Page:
Visit leventhalmap.org/bending-lines for more information.
Free ‘grab-and-go’ meals/food resource information
Boston Eats will continue to provide free nutritious breakfast and lunch to city kids and youth –
18 years of age and under. No ID or registration required.
Visit www.boston.gov/departments/food-access/boston-eats or phone 1-800-645-8333 for a list of meal locations and other information. A list of food pantries and soup kitchens is also included.
Visit foodpantries.org for a list of current food pantries, food closets, food banks, soup kitchens, congregate meal locations, food boxes, vouchers, etc.
If you need additional food resources, contact Project Bread’s Food Source Hotline at 800-645-8333.
Back Bay Mobile Soup Kitchen
The Back Bay Mobile Soup Kitchen BBMSK (“Bumsk”) is a group of young adults who minister to the homeless on the streets of Back Bay. They distribute sandwiches, fruit, socks and Rosaries and take time to listen to the stories of the men and women they encounter.
The group meets at 6 p.m. on Sundays, Tuesdays and Thursdays on the front steps of the St. Clement Eucharistic Shrine, 1105 Boylston St.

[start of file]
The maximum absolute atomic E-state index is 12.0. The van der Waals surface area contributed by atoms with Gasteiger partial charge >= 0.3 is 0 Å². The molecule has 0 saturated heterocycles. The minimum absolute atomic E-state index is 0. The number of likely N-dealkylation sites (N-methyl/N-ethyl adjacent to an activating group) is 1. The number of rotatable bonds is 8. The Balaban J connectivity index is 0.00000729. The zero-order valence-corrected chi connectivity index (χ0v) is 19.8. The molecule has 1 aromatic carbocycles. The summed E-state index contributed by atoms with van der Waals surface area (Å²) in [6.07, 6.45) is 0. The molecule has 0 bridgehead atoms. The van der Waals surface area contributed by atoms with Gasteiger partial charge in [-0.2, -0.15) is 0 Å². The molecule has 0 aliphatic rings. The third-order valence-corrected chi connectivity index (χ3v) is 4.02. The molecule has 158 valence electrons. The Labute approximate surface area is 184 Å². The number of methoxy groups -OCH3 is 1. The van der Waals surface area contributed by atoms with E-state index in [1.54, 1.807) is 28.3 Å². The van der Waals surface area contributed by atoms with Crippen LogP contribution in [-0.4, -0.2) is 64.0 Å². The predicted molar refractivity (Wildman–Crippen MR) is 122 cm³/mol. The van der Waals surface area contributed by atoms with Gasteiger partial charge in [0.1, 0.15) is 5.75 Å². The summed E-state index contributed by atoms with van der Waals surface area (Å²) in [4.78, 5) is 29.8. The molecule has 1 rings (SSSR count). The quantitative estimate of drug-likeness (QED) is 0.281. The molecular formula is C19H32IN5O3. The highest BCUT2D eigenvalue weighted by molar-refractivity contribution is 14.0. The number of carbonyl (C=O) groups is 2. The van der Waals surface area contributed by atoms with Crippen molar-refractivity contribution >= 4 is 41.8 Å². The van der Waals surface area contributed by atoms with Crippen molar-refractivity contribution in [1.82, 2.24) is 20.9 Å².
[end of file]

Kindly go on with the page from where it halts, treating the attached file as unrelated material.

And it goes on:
They are always looking for donations (money/gift cards, toiletries, socks, and supplies) and volunteers to help prepare and package the food.
Contact Eli at 703-638-2019 or visit www.omvusa.org/about/groups for more information.
Common Cathedral and Boston Warm programs need help
Common Cathedral and Boston Warm programs under the umbrella of Ecclesia Ministries at Emmanuel Church (15 Newbury St.) needs partners to help them serve the increasing number of homeless and underserved during this critical time.
There are three specific ways that you can help make a difference:
1) Donate supplies listed on their Amazon account.
2) Donate individually wrapped homemade or purchased sandwiches, soft fruits and granola bars.
3) Donate your time, your treasures (donations) and your prayers – they are always welcomed and valued.
Visit www.commoncathedral.org for other information, including links to keep this mission alive.
Friday Night Supper Program emergency appeal
The Friday Night Supper program (FNSP) at the Arlington Street Church – the longest running program in Boston – has served more than 13,000 meals a year to more than 130 guests from all over Boston since 1984.